Phototherapy involves exposure to specific wavelengths of artificial ultraviolet light, which may be ultraviolet B (UVB), ultraviolet A (UVA), or a combination of the two. Phototherapy may be effective for older children and adults with mild to moderate eczema. More severe eczema can be treated with ultraviolet light A (UVA) in combination with a medication called psoralen. Psoralen is an oral or topical medication that makes the body more sensitive to light. This treatment is known as PUVA.
Phototherapy treatments are usually given several times per week for one or several months. It is generally done at a clinic or in your doctor's office with a specialized light panel or light box. In some cases, you may be able to use a recommended light box or light panel in your home with your doctor’s guidance.
Possible long-term side effects of phototherapy include premature aging of your skin and
skin cancer, especially with PUVA.
If other treatments fail to improve eczema, a number of other medications may be tried. Each of these has specific risks and benefits, and all should generally be used under the supervision of a dermatologist skilled in the management of poorly-responsive eczema. Examples of such medications include:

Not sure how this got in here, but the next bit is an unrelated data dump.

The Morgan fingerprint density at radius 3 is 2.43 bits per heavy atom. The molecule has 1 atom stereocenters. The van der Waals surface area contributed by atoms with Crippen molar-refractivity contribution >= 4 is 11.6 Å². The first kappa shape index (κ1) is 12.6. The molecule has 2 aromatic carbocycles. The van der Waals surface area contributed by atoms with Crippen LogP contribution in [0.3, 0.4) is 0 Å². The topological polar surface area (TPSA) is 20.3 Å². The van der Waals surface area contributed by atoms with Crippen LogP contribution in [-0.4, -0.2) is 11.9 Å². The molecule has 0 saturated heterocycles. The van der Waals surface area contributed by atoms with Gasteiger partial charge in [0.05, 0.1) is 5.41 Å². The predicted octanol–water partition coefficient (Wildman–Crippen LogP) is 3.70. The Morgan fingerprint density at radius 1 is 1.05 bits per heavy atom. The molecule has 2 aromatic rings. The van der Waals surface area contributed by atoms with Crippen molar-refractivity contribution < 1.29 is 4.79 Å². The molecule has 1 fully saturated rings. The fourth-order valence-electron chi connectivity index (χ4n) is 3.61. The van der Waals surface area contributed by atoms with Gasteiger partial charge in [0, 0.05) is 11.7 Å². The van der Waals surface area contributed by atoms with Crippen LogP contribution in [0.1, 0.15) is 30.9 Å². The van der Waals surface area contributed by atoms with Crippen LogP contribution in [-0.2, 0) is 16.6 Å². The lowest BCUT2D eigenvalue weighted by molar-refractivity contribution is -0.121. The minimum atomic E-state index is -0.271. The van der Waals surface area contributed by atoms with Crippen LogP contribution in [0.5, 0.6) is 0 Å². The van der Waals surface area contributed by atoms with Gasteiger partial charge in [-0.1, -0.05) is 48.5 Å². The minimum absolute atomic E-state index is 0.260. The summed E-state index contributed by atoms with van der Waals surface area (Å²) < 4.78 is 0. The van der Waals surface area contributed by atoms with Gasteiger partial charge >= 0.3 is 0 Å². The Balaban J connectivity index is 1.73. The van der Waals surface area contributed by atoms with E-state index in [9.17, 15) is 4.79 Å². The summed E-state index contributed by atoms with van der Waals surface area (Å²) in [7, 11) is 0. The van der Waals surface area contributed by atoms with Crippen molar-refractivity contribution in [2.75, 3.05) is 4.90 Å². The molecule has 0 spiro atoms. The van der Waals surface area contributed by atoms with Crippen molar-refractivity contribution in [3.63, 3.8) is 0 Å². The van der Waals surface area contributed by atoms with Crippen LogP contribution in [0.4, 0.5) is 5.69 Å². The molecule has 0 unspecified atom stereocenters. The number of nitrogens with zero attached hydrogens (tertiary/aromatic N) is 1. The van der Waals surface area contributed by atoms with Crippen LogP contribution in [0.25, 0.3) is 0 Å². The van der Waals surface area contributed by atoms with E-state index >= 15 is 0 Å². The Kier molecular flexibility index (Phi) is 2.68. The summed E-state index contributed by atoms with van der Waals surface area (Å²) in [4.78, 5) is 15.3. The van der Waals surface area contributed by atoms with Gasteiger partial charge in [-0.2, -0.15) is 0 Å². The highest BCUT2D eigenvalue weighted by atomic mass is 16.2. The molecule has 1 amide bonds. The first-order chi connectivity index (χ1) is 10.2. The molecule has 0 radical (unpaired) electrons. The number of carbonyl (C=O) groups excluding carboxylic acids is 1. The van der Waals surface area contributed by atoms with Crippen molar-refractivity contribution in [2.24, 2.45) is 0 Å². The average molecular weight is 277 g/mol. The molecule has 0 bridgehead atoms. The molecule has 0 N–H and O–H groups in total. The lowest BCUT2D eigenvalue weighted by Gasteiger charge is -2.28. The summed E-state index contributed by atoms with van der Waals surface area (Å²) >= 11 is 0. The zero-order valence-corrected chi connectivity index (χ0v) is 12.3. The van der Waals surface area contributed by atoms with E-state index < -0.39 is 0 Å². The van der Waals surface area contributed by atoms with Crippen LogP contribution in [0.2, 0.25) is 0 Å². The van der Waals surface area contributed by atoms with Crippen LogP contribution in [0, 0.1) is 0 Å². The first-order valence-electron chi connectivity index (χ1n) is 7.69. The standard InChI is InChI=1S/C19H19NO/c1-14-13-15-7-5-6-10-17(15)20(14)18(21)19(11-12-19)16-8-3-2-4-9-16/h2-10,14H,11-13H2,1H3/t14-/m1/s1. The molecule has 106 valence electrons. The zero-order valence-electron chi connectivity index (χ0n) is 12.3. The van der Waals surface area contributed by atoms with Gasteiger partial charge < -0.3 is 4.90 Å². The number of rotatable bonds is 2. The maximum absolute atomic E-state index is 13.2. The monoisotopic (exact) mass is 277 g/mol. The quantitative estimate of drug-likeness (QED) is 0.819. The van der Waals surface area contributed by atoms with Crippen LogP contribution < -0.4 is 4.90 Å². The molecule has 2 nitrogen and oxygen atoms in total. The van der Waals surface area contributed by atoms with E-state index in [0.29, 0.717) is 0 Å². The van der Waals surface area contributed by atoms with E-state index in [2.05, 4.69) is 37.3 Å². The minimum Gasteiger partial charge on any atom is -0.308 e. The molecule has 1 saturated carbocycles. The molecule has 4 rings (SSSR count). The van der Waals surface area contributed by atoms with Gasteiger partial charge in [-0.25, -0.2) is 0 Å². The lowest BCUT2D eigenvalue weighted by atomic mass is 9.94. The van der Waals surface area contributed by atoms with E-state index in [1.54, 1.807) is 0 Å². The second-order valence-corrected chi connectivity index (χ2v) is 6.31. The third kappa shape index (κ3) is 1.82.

- Intravenous immunoglobulin
If you or your child is suffering from eczema, you may want to seek counseling and support groups and services. There are many professionals and organizations that can provide help and support in coping with the stresses of eczema.
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Last reviewed September 2012 by Purvee S. Shah, MD
Please be aware that this information is provided to supplement the care provided by your physician. It is neither intended nor implied to be a substitute for professional medical advice. CALL YOUR HEALTHCARE PROVIDER IMMEDIATELY IF YOU THINK YOU MAY HAVE A MEDICAL EMERGENCY. Always seek the advice of your physician or other qualified health provider prior to starting any new treatment or with any questions you may have regarding a medical condition.
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